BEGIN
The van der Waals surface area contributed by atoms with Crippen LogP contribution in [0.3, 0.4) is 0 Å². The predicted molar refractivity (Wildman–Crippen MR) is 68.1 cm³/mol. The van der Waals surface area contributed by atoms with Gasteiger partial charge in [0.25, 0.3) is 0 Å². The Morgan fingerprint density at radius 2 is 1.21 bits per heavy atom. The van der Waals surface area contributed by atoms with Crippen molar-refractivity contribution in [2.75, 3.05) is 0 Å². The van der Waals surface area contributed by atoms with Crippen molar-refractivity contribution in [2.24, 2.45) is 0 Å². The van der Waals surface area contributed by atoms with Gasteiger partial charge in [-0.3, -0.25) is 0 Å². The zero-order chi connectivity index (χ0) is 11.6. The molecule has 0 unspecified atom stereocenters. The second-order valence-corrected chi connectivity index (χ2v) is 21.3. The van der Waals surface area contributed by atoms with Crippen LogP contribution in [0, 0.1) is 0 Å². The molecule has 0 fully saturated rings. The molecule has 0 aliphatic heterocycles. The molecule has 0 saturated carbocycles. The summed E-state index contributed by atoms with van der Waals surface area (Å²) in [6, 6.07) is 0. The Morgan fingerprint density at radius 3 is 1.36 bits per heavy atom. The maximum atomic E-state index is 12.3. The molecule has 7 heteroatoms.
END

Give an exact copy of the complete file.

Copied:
The van der Waals surface area contributed by atoms with Crippen LogP contribution in [0.3, 0.4) is 0 Å². The predicted molar refractivity (Wildman–Crippen MR) is 68.1 cm³/mol. The van der Waals surface area contributed by atoms with Gasteiger partial charge in [0.25, 0.3) is 0 Å². The Morgan fingerprint density at radius 2 is 1.21 bits per heavy atom. The van der Waals surface area contributed by atoms with Crippen molar-refractivity contribution in [2.75, 3.05) is 0 Å². The van der Waals surface area contributed by atoms with Crippen molar-refractivity contribution in [2.24, 2.45) is 0 Å². The van der Waals surface area contributed by atoms with Gasteiger partial charge in [-0.3, -0.25) is 0 Å². The zero-order chi connectivity index (χ0) is 11.6. The molecule has 0 unspecified atom stereocenters. The second-order valence-corrected chi connectivity index (χ2v) is 21.3. The van der Waals surface area contributed by atoms with Crippen LogP contribution in [0, 0.1) is 0 Å². The molecule has 0 fully saturated rings. The molecule has 0 aliphatic heterocycles. The molecule has 0 saturated carbocycles. The summed E-state index contributed by atoms with van der Waals surface area (Å²) in [6, 6.07) is 0. The Morgan fingerprint density at radius 3 is 1.36 bits per heavy atom. The maximum atomic E-state index is 12.3. The molecule has 7 heteroatoms.